A number of French texts have already examined the subject of collaboration in detail. Using categories established by the Harvard historian Stanley Hoffmann,6 La Collaboration (1984), by Dominique Veillon, sorts out the different facets of the phenomenon, ranging from state, economic and mercenary complicity to social fraternization, especially in Paris. Les Collaborateurs (1976) by Pascal Ory identifies many French collaborators and also names some of their key German interlocutors. One was the German ambassador, Otto Abetz; another was the director of the Institut Allemand, Karl Epting. Then there was the German sculptor Arno Breker, a champion of heroic (read Nazi) figuration, who was embraced by Vichy and well connected even among avant-garde French artists. All three had lived in France prior to WWII and spoke French. Curiously, Gerhard Heller, the censor of French literature, is not found in Ory’s book, although he is later discussed by both Dorléac and Spotts. Heller played a key role throughout the Occupation years, and was as much an anti-Semite as the other three.On the subject of who attended the official soirées and concerts at the Institut Allemand, Spotts contributes little new information. He relies heavily on Epting’s widow, whose memoirs feature amateur photographs of some of the habitués of the Institut. All the figures mentioned by Spotts—among them Breker, the sculptors Charles Despiau and Paul Belmondo, Monsignor Mayol de Lupe (“who concluded mass with a rousing ‘heil Hitler’”), and writers Louis-Ferdinand Céline, Jean Cocteau and Alfonse de Brédenbec de Chateaubriant (organizer of the cultural-exchange organization Groupe Collaboration)—are also found in Ory’s book. Less well known is the fact that author and journalist Robert Brasillach (who was sentenced to death after the Liberation) had a crush on Karl Epting’s deputy, Karl Heinz Bremer. On the other hand, Spotts points out, anti-homosexual bias was a factor in the collaborationist activities of Pierre Drieu la Rochelle, a literary figure who committed suicide in 1945.
Some of Spotts’s nastiest reportage concerns Parisian society women:Their salons and soirées offered a discreet way for the gratin of the Occupation to meet the gratin of cultural collaboration. This is the way it worked. At one of her soirées, the marquise de Polignac, for example, might introduce the collaborationist editor Ramon Fernandez to Gerhard Heller, the officer responsible for censoring books, who would in turn be introduced to Marie-Louise Bousquet, who would invite the German officer to a private recital in her residence on the Place du Palais-Bourbon, where the collaborationist cellist Pierre Fournier would play to a collaborationist audience. There Heller would meet, among others, the collaborationist Marcel Jouhandeau, who would introduce him to his close collabo friend Florence Gould, who would incorporate him into her collaborationist “literary” salon. This is almost exactly the way Heller infiltrated Parisian high society.7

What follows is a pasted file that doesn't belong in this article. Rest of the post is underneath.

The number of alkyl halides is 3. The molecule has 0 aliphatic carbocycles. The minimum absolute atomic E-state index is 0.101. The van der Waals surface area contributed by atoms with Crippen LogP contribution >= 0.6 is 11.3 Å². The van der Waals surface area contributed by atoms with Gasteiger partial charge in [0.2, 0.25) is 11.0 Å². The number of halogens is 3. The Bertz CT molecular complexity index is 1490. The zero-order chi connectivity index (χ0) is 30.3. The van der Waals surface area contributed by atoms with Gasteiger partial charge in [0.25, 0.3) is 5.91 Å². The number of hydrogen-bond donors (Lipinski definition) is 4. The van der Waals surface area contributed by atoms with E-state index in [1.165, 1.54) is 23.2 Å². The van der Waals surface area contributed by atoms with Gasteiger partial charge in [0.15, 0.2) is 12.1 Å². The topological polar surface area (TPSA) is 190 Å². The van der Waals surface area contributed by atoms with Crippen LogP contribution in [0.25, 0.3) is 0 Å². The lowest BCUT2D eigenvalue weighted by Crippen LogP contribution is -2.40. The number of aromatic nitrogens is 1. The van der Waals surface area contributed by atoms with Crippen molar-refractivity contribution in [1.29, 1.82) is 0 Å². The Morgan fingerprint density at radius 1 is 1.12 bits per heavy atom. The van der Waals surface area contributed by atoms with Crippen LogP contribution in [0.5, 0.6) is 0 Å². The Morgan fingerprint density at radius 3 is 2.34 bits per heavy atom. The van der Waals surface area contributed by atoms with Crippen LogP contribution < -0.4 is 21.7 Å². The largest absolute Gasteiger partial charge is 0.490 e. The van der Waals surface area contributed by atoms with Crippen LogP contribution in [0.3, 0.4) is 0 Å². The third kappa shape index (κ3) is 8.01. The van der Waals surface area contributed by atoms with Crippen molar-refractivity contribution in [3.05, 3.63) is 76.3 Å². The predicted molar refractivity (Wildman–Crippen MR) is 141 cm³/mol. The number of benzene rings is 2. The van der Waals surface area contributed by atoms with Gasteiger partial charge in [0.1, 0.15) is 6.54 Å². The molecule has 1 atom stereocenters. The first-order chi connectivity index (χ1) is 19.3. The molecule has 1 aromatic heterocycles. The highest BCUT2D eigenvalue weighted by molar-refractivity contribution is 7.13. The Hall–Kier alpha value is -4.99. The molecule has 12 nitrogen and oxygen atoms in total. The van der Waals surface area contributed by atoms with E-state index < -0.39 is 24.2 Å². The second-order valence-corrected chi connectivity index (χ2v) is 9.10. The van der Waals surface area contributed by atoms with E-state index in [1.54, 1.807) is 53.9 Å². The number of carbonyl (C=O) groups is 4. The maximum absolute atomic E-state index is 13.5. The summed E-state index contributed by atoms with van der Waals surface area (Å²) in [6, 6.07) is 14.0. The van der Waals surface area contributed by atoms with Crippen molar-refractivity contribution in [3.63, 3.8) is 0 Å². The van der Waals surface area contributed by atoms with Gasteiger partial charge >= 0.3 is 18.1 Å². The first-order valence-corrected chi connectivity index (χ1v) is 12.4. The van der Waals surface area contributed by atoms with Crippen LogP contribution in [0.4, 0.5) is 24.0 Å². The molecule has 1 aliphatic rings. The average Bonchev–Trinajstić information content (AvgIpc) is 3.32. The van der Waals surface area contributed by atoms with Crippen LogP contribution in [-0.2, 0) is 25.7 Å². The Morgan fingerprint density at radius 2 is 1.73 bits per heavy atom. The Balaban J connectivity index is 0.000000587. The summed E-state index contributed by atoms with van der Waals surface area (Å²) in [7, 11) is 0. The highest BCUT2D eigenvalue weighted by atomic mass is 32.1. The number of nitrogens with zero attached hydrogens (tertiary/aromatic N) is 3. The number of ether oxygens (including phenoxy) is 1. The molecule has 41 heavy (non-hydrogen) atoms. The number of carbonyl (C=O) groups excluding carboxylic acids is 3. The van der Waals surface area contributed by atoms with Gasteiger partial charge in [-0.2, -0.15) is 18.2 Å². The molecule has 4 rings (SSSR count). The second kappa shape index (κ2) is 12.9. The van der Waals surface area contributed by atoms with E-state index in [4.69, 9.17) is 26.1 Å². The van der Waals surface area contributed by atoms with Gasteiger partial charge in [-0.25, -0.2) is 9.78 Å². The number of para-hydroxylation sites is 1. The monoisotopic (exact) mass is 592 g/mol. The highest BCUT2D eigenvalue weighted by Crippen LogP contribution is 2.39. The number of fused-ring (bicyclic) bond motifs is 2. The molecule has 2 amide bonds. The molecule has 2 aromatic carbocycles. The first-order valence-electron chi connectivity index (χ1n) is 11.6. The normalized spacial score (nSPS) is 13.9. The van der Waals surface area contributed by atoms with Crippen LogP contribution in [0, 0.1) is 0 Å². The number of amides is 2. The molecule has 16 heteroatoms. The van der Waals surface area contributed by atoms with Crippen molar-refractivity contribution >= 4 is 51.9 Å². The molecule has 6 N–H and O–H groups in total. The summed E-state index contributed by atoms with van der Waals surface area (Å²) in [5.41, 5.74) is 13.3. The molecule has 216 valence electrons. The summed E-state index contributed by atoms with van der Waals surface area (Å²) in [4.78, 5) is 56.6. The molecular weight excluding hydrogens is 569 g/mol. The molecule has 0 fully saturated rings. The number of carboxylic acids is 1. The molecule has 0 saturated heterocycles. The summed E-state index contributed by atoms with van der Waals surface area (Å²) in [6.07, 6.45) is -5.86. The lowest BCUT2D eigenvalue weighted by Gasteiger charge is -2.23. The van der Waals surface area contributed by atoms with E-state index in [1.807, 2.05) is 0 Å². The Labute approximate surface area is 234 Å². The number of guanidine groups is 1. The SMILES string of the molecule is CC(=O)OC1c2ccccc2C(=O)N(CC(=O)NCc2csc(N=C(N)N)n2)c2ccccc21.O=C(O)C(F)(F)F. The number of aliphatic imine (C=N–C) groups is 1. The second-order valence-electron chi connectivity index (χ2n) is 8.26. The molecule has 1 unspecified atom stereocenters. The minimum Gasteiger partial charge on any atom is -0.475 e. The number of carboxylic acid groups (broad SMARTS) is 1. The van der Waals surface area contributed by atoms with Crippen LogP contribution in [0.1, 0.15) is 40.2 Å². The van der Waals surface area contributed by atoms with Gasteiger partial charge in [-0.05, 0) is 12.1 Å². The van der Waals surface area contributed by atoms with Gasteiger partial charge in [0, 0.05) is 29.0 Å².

Fond of juicy gossip, Spotts tells us that American multimillionaire Florence Gould “enjoyed the pleasures of the bed, a bed that [writer Ernst] Jünger and other German officers came to know well.”
Not mentioned in this passage is the presence at Gould’s events of someone ethically above board, the resister Jean Paulhan. It was apparently at one of her dinners that Heller warned Paulhan, an editor and writer, of his imminent arrest.8 If nothing else, the story suggests that the word “collaborator” ought to be used sparingly in regard to people like Gould, and that even the most collaborationist salons had some moral usefulness.9
Having personal contacts with Hitler’s emissaries in Paris and with collaborators as intermediaries proved beneficial not only for Paulhan but for other French personalities who needed help. The French sculptor Aristide Maillol called on his longtime German friend Breker (who was close to Hitler) to help free his young model, Dina Vierny, interned at the Drancy transit camp and about to be deported to Auschwitz. Cocteau and playwright Sacha Guitry, both frequently seen at parties at the German embassy and thus tagged as collabos, approached Heller to intercede on behalf of the poet Max Jacob. He did so, but Jacob was already dead by the time the release order came. In his autobiography, Guitry mentions being solicited by the painter Demetrios Galanis, a friend of Henri Matisse, to save from deportation Matisse’s wife, arrested for Resistance activities.10